Citric acid-induced changes in the structure of the mineral component of enamel stored in artificial saliva were studied by attenuated total reflectance infrared spectroscopy as well as complementary electron probe microanalysis and scanning electron microscopy. The results indicate that the application of artificial saliva for several hours (the minimum time period proved is 4 h) leads to slight, partial recovering of the local structure of eroded enamel apatite. However, artificial saliva surrounding cannot stop the process of loosening and breaking of P–O–Ca atomic linkages in enamel subjected to multiple citric acid treatments. Irreversible changes in the atomic bonding within 700 nm thick enamel surface layer are observed after three times exposure for 1 min to aqueous solution of citric acid having a pH value of 2.23, with a 24-hour interval between the individual treatments. The additional treatment with basic fluoride-containing solutions (1.0% NaF) did not demonstrate a protective effect on the enamel apatite structure per se.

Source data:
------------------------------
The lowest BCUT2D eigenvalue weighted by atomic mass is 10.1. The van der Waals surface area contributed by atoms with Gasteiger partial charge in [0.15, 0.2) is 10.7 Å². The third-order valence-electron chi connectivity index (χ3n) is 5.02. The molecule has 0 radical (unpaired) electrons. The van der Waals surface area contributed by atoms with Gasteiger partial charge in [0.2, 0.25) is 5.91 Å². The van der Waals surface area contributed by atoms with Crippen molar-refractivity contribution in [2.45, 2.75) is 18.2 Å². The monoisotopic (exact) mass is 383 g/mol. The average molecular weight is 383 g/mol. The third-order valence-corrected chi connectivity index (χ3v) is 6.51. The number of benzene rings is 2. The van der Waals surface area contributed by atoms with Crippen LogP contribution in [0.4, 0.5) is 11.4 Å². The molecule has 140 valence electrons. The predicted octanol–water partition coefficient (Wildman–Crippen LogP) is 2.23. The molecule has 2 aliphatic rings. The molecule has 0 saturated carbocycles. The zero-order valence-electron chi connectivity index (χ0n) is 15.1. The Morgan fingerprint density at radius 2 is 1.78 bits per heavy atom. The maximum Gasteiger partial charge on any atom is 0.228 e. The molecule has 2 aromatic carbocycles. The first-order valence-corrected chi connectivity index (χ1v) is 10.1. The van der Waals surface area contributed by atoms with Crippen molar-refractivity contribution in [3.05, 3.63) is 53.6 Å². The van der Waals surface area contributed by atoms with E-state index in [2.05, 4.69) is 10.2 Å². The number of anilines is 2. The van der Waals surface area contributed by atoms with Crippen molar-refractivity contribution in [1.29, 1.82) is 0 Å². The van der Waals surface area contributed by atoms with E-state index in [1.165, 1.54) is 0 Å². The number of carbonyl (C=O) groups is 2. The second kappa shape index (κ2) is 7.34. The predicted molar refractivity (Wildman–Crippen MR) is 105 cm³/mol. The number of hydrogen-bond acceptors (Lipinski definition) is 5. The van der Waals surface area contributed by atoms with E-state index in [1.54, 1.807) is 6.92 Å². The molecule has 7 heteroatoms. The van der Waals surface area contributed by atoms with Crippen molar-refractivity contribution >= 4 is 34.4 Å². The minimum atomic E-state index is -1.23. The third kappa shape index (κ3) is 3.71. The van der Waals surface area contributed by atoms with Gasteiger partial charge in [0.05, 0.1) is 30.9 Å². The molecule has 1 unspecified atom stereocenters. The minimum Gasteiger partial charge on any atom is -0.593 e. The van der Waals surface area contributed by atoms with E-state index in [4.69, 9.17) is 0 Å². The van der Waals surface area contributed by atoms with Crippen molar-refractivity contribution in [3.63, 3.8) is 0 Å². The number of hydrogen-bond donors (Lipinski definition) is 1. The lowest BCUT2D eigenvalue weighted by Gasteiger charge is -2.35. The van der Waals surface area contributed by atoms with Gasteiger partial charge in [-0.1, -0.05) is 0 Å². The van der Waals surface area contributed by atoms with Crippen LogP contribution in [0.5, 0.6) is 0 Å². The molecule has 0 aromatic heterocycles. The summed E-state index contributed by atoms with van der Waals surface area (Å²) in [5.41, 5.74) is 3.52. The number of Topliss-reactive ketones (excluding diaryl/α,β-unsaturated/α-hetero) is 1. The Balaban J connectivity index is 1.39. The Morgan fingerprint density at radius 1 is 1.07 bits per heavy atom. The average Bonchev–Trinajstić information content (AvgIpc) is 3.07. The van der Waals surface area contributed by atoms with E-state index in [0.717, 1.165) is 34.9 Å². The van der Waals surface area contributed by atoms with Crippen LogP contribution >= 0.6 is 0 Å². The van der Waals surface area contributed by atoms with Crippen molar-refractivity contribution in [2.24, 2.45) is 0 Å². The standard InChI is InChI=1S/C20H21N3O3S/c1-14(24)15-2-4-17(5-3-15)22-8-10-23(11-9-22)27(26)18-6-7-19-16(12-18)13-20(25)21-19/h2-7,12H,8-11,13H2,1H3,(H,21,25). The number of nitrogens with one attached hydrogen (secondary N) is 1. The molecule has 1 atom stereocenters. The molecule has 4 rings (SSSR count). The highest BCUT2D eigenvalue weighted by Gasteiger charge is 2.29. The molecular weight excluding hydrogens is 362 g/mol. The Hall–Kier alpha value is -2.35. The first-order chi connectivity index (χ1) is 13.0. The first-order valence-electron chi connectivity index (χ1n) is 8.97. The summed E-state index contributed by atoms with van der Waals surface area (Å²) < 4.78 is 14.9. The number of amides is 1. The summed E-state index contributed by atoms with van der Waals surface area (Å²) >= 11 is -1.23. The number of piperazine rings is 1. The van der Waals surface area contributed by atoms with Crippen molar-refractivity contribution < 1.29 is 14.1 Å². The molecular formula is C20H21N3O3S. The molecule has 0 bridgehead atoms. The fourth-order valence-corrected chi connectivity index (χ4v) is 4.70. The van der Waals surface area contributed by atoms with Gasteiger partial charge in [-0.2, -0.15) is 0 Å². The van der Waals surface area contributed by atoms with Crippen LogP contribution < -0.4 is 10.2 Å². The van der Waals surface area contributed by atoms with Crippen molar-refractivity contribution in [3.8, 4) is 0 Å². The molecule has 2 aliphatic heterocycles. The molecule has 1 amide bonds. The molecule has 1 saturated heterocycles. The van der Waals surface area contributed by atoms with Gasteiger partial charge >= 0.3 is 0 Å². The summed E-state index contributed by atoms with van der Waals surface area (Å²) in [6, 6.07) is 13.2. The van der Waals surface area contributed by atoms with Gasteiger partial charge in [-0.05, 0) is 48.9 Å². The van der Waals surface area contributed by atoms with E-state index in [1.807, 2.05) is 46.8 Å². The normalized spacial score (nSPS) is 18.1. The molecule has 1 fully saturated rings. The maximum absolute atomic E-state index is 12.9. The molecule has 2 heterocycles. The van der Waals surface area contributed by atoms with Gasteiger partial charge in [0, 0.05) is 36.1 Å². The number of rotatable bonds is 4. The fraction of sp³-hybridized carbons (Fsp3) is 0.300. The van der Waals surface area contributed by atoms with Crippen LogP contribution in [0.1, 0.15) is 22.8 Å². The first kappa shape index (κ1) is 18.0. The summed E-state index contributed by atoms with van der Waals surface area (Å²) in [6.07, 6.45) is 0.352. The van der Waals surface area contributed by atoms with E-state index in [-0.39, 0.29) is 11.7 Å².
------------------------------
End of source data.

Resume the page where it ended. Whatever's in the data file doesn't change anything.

Wang, X., Mihailova, B., Klocke, A., Heidrich, S., & Bismayer, U. (2011). Effect of Artificial Saliva on the Apatite Structure of Eroded Enamel. International Journal of Spectroscopy, 2011, 1–9. https://doi.org/10.1155/2011/236496